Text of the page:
The Secret Place by Tana Frenchpublished 2014
An evening in early November, the air just starting to flare with little savoury bursts of cold and turf-smoke. The four of them are in their cypress glade, snug in the lovely pocket of free time between classes and dinner. Chris Harper (over the wall and far away, not even a whisper of a thought in any of their minds) has six months, a week and four days left to live.
They are scattered on the grass, lying on their backs, feet dangling from crossed knees. They have hoodies and scarves and Uggs, but they’re holding out a last few days against winter coats. It’s day and night at once: one side of the sky is glowing with pink and orange, the other side is a frail full moon hanging in darkening blue. Wind moves through the cypress branches, a slow soothing hush. Last period was PE, volleyball; their muscles are slack and comfortably tired. They’re talking about homework.
Selena asks, ‘Did you guys do your love sonnets yet?’
commentary: For previous instances of St Patrick’s Day I have done James Joyce’s The Dead (best short story ever written? – and one of my favourite blog pictures.) I have featured John McGahern’s So They May Face the Rising Sun (an all-time favourite book, and – I modestly think – a perfectly chosen picture.) Last year I went with Donal Og, in my view one of the most beautiful love poems ever written, and one that was much tweeted and RT-ed and clicked on when I put it on social media.
The Secret Place is a different kind of book, but still a great one: it’s one of the best crime stories I’ve read over the past few years, and I am now looking forward to reading the rest of French’s oeuvre. A couple of different people have recommended the writer to me – I’m not sure if they specifically said Secret Place, but I liked the idea of the school setting.
There’s a neat double structure. The setting is Dublin, and a pair of posh religious boarding schools next door to each other. New evidence has come to the police regarding a murder the year before: a teenage pupil from the boys’ school was found dead in the grounds of the girls’ school. The crime remained unsolved: so now two cops head into the girls’ school, St Kilda’s, to see what they can come up with. Their chapters alternate with flashbacks to the school events that led up to the murder. The whole of the current-time investigation takes place over one day, and entirely within the school: this is claustrophobic and atmospheric, and helps build a satisfying tension. Someone knows something, and it must be one of 8 girls, who divide neatly into a nice group and a not-so-nice one. The boys’ school is hardly touched on at any point in the book: this is a book about girls.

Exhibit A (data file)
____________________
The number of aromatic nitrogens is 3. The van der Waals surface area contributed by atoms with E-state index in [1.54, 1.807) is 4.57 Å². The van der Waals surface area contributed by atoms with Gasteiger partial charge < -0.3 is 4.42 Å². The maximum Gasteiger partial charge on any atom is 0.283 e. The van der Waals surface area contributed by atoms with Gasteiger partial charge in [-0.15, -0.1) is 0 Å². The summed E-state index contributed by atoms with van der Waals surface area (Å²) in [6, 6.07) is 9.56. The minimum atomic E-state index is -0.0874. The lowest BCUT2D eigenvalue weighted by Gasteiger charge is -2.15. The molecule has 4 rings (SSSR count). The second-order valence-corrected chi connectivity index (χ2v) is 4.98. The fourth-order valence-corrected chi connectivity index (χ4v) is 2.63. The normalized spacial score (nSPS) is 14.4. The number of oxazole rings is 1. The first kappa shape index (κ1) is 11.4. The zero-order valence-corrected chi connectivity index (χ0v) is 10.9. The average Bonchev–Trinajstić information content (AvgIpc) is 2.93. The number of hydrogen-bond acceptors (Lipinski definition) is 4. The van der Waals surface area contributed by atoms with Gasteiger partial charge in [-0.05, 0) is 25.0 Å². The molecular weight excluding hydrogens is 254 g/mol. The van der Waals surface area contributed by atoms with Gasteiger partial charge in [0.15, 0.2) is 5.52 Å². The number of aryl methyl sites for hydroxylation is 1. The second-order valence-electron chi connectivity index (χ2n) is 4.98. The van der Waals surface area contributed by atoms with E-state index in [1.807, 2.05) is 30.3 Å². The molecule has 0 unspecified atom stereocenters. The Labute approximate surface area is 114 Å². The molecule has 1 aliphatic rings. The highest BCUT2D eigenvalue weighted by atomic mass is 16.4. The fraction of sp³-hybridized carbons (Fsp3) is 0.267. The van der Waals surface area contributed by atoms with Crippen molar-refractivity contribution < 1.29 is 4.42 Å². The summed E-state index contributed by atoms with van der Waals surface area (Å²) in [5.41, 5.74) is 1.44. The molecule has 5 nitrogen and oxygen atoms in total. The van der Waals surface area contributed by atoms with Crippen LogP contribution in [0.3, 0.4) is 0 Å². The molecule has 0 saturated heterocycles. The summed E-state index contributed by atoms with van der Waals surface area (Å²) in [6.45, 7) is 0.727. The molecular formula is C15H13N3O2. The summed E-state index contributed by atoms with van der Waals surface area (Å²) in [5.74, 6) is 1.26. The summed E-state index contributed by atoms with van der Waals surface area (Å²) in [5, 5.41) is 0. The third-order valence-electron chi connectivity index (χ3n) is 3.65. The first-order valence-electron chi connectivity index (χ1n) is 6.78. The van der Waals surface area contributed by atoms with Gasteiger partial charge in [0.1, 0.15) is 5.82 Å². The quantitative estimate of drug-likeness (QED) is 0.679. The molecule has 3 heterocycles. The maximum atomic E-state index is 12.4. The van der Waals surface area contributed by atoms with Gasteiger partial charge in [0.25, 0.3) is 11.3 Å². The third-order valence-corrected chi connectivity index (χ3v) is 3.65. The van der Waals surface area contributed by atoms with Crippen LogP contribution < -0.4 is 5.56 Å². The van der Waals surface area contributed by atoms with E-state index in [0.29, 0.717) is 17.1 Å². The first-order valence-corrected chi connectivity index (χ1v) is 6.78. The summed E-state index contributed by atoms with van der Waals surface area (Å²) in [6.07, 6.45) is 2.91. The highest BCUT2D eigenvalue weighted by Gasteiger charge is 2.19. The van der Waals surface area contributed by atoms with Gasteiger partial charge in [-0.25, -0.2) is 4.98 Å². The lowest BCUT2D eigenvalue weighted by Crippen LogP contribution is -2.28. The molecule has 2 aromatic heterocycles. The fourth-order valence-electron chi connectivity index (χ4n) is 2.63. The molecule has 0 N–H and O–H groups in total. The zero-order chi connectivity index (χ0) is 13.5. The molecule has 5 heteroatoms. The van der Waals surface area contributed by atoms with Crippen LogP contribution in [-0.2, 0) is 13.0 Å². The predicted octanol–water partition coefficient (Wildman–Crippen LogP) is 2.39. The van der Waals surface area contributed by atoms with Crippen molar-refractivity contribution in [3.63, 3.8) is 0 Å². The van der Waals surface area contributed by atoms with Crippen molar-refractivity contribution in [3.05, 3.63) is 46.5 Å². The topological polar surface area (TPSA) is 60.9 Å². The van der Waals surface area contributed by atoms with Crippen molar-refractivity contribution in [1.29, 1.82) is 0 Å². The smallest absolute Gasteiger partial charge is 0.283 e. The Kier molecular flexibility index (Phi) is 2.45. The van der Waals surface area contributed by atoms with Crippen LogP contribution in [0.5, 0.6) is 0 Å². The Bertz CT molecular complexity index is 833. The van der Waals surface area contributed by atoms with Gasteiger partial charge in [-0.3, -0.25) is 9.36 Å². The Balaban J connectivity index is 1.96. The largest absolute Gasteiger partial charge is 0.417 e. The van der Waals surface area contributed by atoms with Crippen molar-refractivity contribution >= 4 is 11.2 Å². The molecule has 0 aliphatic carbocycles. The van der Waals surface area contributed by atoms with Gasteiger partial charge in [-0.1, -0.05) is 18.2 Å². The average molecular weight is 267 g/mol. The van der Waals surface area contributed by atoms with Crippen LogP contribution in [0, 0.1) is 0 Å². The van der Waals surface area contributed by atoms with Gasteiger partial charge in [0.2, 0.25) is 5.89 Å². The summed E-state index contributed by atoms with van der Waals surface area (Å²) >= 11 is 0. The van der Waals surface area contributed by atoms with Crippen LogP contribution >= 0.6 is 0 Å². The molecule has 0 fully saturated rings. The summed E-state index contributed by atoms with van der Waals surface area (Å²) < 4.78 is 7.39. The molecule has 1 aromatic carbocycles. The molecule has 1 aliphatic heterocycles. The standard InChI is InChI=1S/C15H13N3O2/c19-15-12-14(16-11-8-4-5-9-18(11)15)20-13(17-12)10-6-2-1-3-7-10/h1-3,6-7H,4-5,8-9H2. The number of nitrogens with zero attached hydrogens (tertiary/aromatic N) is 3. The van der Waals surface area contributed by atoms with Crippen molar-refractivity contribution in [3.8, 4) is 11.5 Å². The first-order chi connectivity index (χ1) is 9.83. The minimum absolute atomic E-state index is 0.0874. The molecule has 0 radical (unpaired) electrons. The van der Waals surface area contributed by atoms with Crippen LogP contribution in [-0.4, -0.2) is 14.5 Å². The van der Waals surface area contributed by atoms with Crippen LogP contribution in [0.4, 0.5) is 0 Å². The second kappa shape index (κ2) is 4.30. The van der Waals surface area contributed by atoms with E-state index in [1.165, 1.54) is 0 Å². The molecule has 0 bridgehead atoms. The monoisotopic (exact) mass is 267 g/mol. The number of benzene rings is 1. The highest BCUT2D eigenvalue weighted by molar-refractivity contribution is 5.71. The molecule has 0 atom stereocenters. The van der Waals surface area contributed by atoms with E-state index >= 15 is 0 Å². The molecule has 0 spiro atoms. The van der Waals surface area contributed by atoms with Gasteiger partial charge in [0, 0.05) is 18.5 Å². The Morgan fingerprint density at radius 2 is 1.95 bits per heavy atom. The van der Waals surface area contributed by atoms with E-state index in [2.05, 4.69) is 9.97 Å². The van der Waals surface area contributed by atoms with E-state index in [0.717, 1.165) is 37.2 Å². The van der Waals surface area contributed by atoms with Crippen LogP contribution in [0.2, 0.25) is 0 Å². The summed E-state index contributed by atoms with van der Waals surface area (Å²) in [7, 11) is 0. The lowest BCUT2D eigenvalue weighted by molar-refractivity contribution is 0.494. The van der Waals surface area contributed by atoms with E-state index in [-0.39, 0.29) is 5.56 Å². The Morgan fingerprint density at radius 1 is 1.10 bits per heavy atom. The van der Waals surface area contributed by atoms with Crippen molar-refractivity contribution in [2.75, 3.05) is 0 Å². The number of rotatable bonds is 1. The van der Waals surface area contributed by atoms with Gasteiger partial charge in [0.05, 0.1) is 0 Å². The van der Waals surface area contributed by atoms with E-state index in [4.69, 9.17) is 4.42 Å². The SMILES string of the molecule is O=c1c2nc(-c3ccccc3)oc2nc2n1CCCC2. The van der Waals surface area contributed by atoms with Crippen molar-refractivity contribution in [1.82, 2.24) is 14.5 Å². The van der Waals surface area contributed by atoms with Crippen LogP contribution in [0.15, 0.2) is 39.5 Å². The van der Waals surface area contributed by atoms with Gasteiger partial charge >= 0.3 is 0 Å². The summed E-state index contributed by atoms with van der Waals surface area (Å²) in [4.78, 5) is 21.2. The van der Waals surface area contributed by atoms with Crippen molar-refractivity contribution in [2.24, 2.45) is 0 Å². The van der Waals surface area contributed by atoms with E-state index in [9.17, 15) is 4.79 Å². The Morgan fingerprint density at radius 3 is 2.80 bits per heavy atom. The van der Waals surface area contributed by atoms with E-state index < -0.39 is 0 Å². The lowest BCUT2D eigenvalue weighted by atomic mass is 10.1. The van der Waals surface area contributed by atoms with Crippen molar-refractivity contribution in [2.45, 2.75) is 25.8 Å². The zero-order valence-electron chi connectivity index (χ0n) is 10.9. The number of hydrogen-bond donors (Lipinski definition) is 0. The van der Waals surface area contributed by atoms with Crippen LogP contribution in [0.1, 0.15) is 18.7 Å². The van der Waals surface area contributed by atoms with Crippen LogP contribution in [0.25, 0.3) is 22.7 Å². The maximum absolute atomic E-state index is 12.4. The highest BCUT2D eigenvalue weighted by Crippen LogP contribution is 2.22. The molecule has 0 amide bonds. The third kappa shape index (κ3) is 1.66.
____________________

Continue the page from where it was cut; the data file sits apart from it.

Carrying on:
French’s style is quite literary and airy, and the book is not short, but I found it a complete page-turner – I loved reading about the lives of the girls, and desperately wanted to know what had happened. Their conversations and thoughts and fears, and their social events, and their clothes, seemed authentic to me. Their strong feelings for each other, the importance and magic of friendship, the way they sing together and giggle, the way they cope with their maturing at different rates – all were done lightly but perfectly.
I also loved the novel-aspects, the glancing comments on life – for example when an older, unmarried teacher gives two pupils permission to step out of the Valentine's dance:
Selena, slipping out of the door, understands that she and Chris weren’t the ones who got the permission; that it was a decades-lost boy at some half-forgotten dance, his bright eager face, his laugh.The book reminded me of Donna Tartt, and not just because Tartt’s The Secret History covered similar ground.
It’s a long book, and I know some people found it repetitious, but I was more than happy to get lost in the world of St Kilda’s, and read every word up to the satisfying ending.